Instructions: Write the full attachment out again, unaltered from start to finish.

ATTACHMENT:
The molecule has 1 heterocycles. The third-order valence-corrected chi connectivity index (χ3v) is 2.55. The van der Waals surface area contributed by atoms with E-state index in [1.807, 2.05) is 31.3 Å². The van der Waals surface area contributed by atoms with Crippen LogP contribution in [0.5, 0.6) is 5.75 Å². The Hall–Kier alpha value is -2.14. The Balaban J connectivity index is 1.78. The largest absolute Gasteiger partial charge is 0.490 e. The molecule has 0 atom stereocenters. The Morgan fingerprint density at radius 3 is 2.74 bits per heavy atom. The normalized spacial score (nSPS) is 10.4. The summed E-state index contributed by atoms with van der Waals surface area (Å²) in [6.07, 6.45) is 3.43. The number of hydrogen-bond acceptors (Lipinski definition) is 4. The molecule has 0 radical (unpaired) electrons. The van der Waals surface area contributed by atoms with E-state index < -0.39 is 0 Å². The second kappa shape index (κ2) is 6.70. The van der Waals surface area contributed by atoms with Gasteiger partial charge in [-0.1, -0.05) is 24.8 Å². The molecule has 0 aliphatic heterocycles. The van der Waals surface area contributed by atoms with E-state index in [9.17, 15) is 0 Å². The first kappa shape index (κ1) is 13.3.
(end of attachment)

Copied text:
The molecule has 1 heterocycles. The third-order valence-corrected chi connectivity index (χ3v) is 2.55. The van der Waals surface area contributed by atoms with E-state index in [1.807, 2.05) is 31.3 Å². The van der Waals surface area contributed by atoms with Crippen LogP contribution in [0.5, 0.6) is 5.75 Å². The Hall–Kier alpha value is -2.14. The Balaban J connectivity index is 1.78. The largest absolute Gasteiger partial charge is 0.490 e. The molecule has 0 atom stereocenters. The Morgan fingerprint density at radius 3 is 2.74 bits per heavy atom. The normalized spacial score (nSPS) is 10.4. The summed E-state index contributed by atoms with van der Waals surface area (Å²) in [6.07, 6.45) is 3.43. The number of hydrogen-bond acceptors (Lipinski definition) is 4. The molecule has 0 radical (unpaired) electrons. The van der Waals surface area contributed by atoms with E-state index < -0.39 is 0 Å². The second kappa shape index (κ2) is 6.70. The van der Waals surface area contributed by atoms with Gasteiger partial charge in [-0.1, -0.05) is 24.8 Å². The molecule has 0 aliphatic heterocycles. The van der Waals surface area contributed by atoms with E-state index in [9.17, 15) is 0 Å². The first kappa shape index (κ1) is 13.3.